Pseudo pregnancy in canine
- Date: 31-12-2019
- Post By: Dr Sapna Soni
- Category: Clinical conditions in dogs and cats
Pseudo-pregnancy refer to a display of maternal (mothering) behavior combined with the physical signs of pregnancy following estrus ("heat") in a female dog that is not actually pregnant. It is also called false pregnancy, phantom pregnancy or pseudocyesis. A false pregnancy may occur in a dog, regardless of whether or not she was mated. The majority of intact female dogs will show some signs of false pregnancy after an estrus cycle.
Signs & symptoms of Pseudopregnancy:
Symptoms of false pregnancy usually begin four to nine weeks after the previous heat period, and mimic the symptoms of true pregnancy. The more common signs of pseudo-pregnancy include mammary gland enlargement with or without the production of milk, lethargy, periodic vomiting, and fluid retention. The female often has a decreased appetite but seldom appears to lose weight, probably due to the amount of excess fluid she retains.
These symptoms can occur at any age and do not necessarily follow every estrus. The severity of the clinical signs varies between individuals and may vary from one cycle to the next in the same dog.
Behavioral changes of pseudo-pregnancy include nesting, mothering activity, restlessness, decreased interest in physical activity and occasionally even aggression. Some affected dogs will show signs of a false labor and then protectively guard toys or other small objects.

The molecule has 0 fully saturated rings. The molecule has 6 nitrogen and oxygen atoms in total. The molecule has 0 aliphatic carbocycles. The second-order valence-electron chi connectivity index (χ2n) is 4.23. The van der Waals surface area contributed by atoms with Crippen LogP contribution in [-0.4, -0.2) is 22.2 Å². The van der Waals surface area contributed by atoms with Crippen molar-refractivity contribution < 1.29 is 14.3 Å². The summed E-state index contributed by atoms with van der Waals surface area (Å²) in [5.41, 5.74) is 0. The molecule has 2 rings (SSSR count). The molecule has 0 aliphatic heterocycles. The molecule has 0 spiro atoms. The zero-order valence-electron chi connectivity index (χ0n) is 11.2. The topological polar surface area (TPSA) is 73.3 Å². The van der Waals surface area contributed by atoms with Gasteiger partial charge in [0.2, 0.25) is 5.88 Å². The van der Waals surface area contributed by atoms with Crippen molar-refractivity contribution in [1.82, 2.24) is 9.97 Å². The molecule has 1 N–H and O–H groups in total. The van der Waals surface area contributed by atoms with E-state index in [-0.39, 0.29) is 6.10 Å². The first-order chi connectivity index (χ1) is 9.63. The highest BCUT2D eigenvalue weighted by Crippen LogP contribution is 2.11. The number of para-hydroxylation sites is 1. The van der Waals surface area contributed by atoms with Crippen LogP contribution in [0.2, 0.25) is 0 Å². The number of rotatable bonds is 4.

Causes of pseudopregnancy:
After the female dog has an estrus cycle, her ovaries begin to produce hormones, regardless of whether she is pregnant or not. These hormones prepare the uterus to receive the fetuses and maintain pregnancy. If the dog is pregnant, the hormones will continue to be produced until shortly before the puppies are born. If she is not pregnant, the levels of the hormones begin to decline after 4-6 weeks. In the early stages, the increased levels of circulating hormones cause changes that mimic pregnancy. As the hormone levels decline in the non-pregnant dog, they send signals to the body that stimulate false labor and mammary gland development. The reason that these hormonal changes occur in the non-pregnant dog remains a mystery.
Mild cases of false pregnancy do not require treatment since the symptoms will subside in approximately 14-21 days.
If the dog appears physically ill or the behavioral changes are severe enough to cause concern, treatment is indicated. Treatment is symptomatic, and may include
tranquilization to relieve anxiety, treatment with diuretics in order to reduce the milk production or relieve fluid retention; in rare cases, hormonal treatment may be required.
If the female will not be used for breeding, ovariohysterectomy is recommended to prevent future episodes. Ideally, this surgical sterilization should be performed after all symptoms have resolved.